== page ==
When charities are in the news, it can often be because something has not been properly dealt with around the board table. Lack of good governance in an organisation can not only lead to internal turmoil, it can also have far reaching effects on an organisation’s reputation, success, and its long term future.
On the Information Service we have recently dealt with a small local organisation at war as individual trustees fight over who is in management and control, with allegations of misrepresentation and discrimination. There is also a recent case in the news of a valuable service for sexual abuse victims having to close down after being ordered to pay out almost £20,000 at an employment tribunal. Both are extremely sad cases for both the sector and the wider community, and no doubt really stressful for all involved.
Whilst this is not the place to go into the rights and wrongs of these particular disputes, cases like these can be a useful warning shot for boards to take stock and think about what lessons can be learnt, and how to avoid damaging internal conflict.
As with all things involving people, relationships can get fractured and misunderstandings arise
Charities and voluntary organisations don’t get set up by people who think that everything is ok. They attract passionate people who feel strongly that they can do something about health, social or environmental problems. As with all things involving people, relationships can get fractured and misunderstandings arise. Charity trustees, staff and members can sometimes disagree with each other. It would be unrealistic to expect this never to happen, indeed it can be positive to have a wide range of opinions to inform decisions. But where this leads to a dispute which has a negative effect on the functioning of an organisation, then it is a problem for all involved. A serious disagreement within a charity has the potential to lead to loss of staff, members, trustees and income, and can damage an organisation’s reputation, often irrevocably.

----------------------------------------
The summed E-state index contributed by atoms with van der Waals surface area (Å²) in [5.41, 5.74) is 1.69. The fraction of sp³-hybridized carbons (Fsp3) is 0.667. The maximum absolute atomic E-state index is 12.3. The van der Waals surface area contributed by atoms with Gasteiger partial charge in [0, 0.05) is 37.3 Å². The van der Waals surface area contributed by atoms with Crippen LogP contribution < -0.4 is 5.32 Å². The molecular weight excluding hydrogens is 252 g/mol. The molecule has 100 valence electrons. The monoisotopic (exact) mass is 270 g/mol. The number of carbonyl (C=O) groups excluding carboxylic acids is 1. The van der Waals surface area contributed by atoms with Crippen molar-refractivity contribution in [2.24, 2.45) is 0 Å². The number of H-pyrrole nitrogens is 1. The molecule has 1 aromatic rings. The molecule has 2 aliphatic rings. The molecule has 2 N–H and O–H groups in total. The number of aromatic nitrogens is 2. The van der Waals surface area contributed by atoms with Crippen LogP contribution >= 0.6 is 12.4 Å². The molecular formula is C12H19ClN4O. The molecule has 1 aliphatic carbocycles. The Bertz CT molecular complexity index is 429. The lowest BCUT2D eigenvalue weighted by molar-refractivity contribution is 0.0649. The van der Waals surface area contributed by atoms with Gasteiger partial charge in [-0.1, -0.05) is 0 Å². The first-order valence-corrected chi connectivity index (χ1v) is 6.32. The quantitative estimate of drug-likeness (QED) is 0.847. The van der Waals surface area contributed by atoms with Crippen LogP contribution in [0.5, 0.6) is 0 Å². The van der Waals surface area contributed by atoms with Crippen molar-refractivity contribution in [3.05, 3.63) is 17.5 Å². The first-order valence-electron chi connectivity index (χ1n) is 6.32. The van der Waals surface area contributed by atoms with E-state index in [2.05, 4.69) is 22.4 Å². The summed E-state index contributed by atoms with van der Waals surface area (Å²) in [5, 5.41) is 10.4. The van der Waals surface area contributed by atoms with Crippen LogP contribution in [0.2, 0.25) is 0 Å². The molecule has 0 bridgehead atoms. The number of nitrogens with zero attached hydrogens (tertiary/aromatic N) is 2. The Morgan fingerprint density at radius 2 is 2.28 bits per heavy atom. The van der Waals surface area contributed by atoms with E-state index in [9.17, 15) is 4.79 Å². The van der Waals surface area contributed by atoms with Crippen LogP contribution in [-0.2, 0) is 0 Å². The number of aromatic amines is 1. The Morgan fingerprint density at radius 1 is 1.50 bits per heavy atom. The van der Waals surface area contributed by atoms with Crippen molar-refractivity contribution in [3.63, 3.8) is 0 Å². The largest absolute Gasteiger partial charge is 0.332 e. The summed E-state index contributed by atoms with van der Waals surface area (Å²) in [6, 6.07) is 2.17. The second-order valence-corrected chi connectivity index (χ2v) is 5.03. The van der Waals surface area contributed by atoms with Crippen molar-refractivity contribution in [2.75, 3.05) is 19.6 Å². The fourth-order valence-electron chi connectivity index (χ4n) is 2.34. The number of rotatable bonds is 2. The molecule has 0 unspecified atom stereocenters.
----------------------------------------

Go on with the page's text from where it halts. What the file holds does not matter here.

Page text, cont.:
So it is the responsibility of every board member, both individually and collectively, to resolve disputes within their organisation. A useful reference point to consider would be to include a ‘disputes clause’ in your governing document, with procedures on how to deal with disagreements. SCVO’s Information Service and free legal advice service can help with this.
If this process breaks down, or there is further disagreement on the interpretation of any written procedures, then it may be useful to look externally for support. An independent third party can look at both sides of an issue and can come up with a fresh perspective and possible resolution. Who an organisation approaches will depend on the nature of the dispute.
If a dispute concerns internal governance, then the organisation could approach its national body, or a regional or national umbrella body, or its local Third Sector Interface.
For disputes with employees, ACAS is a useful first port of call. Mediation should also be considered. This is a more formal way to settle disputes and is a private and confidential process in which an independent person meets with both sides, helping them to reach a solution that everyone finds acceptable.
When all else fails, individuals often threaten to involve the Office of the Scottish Charity Regulator. However, OSCR will only deal with questions that relate to charity law, such as if there is a risk of significant damage to a charity, its assets or beneficiaries, or where charity trustees have breached their duties or have been involved in serious or sustained misconduct. Charities are independent organisations run by charity trustees, and OSCR won’t get involved if a dispute is about trustees’ decisions or policies. Trustees are free to make decisions for their charity, as long as they are acting within the law and within the rules of the charity’s governing document. OSCR have published information on when they will and won’t get involved in charity disputes, and will usually not get involved in matters such as contractual employment issues, disputes between charity trustees, or even criminal activity, which is a matter for the police (though OSCR would want to know about any actions the charity trustees have taken to address such matters).
So ultimately it is up to trustees to act in the best interests of their organisation both collectively and individually. Good governance is a subtle, ongoing and potentially difficult process, but who ever told you it would be easy?